Cary Audio Design CD303/300 CD player Measurements
With its integral volume control and its choices of balanced and unbalanced outputs, tubed and solid-state output circuitry, and 1–17.4x upsampling ratios, Cary's CD303/300 was considerably more complicated to measure than a conventional CD player. To simplify matters, therefore, I set the volume control to its maximum (indicated "73") for all measurements, and mainly checked the measured performance with either no upsampling or the maximum upsampling (768kHz), with additional spot checks.
Assessed with the Pierre Verany Test CD and with me monitoring the error flags in the digital output with RME's DIGICheck software, the Cary had the best error correction I have found. It played tracks with gaps in the data spiral up to 2mm in length without either glitches or flagged errors, and, even with gaps of 2.4mm in length, muted its output only occasionally.
The CD303/300 preserved absolute polarity from all four of its outputs (the XLR jacks are wired with pin 2 hot). The maximum output voltage at 1kHz was different for the solid-state and tube output stages, at respective values of 6.236V/3.113V and 5.072V/2.589V, balanced/unbalanced. The difference between tube and solid-state is a very audible 1.6dB in favor of the latter, which will invalidate direct comparisons unless compensated for. The output impedances were also very different. The unbalanced solid-state output was sourced from a low 99 ohms, this doubling as expected to 198 ohms from the balanced jacks. However, the tube output stage appeared to have very high source impedances: 4k ohms at 20Hz, 3.5k ohms at 1kHz, and 2.6k ohms at 20kHz, these unbalanced and all much higher than the specification. The partnering preamp (or power amplifier, if the Cary's own volume control is used) needs to have an input impedance of at least 47k ohms if the response is not to be tilted up.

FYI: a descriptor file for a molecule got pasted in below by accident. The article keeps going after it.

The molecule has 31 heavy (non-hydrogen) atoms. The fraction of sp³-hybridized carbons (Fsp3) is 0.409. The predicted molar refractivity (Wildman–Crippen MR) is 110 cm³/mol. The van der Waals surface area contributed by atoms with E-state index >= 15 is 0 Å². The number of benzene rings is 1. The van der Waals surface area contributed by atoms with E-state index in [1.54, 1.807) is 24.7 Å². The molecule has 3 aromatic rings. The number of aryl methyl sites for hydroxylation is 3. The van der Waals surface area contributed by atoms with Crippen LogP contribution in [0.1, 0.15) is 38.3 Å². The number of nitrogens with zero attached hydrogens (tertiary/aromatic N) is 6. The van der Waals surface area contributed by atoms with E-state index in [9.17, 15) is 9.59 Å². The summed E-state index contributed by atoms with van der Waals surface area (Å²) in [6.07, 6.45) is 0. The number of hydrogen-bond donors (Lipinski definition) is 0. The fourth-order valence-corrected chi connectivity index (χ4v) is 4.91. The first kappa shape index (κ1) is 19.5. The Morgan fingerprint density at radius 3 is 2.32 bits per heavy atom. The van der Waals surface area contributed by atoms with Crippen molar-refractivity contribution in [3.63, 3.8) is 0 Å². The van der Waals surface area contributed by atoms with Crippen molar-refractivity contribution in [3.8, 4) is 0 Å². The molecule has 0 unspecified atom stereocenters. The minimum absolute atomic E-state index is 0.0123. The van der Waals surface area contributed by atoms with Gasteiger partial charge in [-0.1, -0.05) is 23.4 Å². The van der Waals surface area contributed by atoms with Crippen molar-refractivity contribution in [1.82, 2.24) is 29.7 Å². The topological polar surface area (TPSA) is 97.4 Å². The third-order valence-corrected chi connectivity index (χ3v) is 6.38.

Like Cary's CD303/200, which Brian Damkroger reviewed in May 2004, the '300 didn't apply the appropriate de-emphasis with pre-emphasized discs (fig.1, top pair of traces above 2kHz). Fortunately, such CDs are very rare these days. The response of the solid-state output was ruler-flat (fig.1, middle traces), but rolled off very slightly—down 0.5dB at 20kHz—from the tube output stage, with a slight, 0.05dB channel imbalance evident (fig.1, bottom traces above 10kHz). Channel separation was excellent from the solid-state output (fig.2, bottom traces), but about 18dB less good from the tube stage (top traces). Both sets of traces in this graph reveal decreasing separation with increasing frequency due to capacitive coupling between the channels. However, with crosstalk below 90dB below 15kHz, even the tube stage is good enough not to compromise soundstaging.